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nettime-nl: Lezing cyberpunk 1 juni
Joost Raessens (by way of AndreasBroeckmann) on Mon, 31 May 1999 14:07:14 +0200 (CEST)


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nettime-nl: Lezing cyberpunk 1 juni


LEZING
Georganiseerd door de specialisatie Nieuwe media en digitale cultuur
Instituut Media en Re/presentatie, Universiteit Utrecht
DINSDAG 1 JUNI TRANS 10, ZAAL 2.04, 17.00-19.00 UUR


Change for the machines - uncontrolled technology in cyberpunk
Pavel Frelik
Maria Curie-Sklodowska University, Lublin, Poland

In her "Manifesto for Cyborgs" Donna Haraway writes of the postmodern and
post-industrial reality in which "late twentieth-century machines have made
thoroughly ambiguous the difference between natural and artificial, mind
and body, self-developing and externally designed, and many other
distinctions that used to apply to organisms and machines. Our machines are
frighteningly lively, and we ourselves frighteningly inert." Science
fiction has traditionally been a mode of writing devoted to presenting,
among others, the interaction between man and machine. It is, however,
science fiction's latest development, cyberpunk, which really succeeds in
showing the full implications of such a relationship and envisioning
Haraway's statement. Varied and diverse as they are, most cyberpunk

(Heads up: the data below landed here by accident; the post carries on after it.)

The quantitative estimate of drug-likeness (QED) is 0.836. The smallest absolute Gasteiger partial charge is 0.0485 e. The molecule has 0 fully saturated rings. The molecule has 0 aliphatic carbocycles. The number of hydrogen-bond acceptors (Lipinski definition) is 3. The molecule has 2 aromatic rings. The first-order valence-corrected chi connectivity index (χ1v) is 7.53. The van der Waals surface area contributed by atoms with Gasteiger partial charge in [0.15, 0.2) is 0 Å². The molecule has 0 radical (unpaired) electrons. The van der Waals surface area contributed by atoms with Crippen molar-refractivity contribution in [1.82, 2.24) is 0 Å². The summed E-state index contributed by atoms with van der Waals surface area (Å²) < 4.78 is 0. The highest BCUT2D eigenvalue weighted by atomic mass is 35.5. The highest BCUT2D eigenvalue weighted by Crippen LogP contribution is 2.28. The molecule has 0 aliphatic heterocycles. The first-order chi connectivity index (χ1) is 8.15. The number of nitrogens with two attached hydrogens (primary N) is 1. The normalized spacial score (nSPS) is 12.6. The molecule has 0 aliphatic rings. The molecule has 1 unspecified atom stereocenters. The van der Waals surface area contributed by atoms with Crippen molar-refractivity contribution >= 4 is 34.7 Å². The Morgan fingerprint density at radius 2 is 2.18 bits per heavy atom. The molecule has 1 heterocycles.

narratives share the sense of uncontrolled and uncontrollable technology.
During my talk, I first want to characterize briefly the ways in which
cyberpunk is different from other SF forms. The main discussion will cover
four distinct ways in which cyberpunk writers envision technology as
operating in cyberpunk narratives and transcending human control: by
blurring once clear divisions between the organic and the mechanical and
replacing nature as man's natural environment; by invading human body and
becoming an active agent in the process of dehumanization; by achieving
sentience and liberating itself in the form of artificial intelligences;
and finally, by making the human life obsolete as nanotechnology does in
selected narratives. I will also try to account for the reasons of such a
consistent vision, which most of cyberpunk narratives present. The writers
discussed will include William Gibson, Bruce Sterling, Pat Cadigan,
Kathleen Ann Goonan, Greg Bear, Walter Jon Williams, Michael Swanwick, and
others.

Pavel Frelik is junior lecturer in Department of American Literature and
Culture at Maria Curie-Sklodowska University in Lublin, Poland. He is
currently writing on technophobia in postmodern science fiction. Pavel
Frelik is an author of a number of articles on postmodern American fiction
and science fiction.  He has also translated several pieces of what he
academically preaches into Polish. Last year, he was a fellow in Summer
Institute for American Literature at UC at Santa Barbara.


Joost Raessens
Nieuwe media en digitale cultuur
Universiteit Utrecht
Faculteit der Letteren
Instituut Media en Re/presentatie
Kromme Nieuwegracht 29
3512 HD Utrecht
E-mail: Joost.Raessens {AT} let.uu.nl
Tel. 030-2536270/6125

Piersonstraat 73
6511 GK Nijmegen
Tel. 024-3606198


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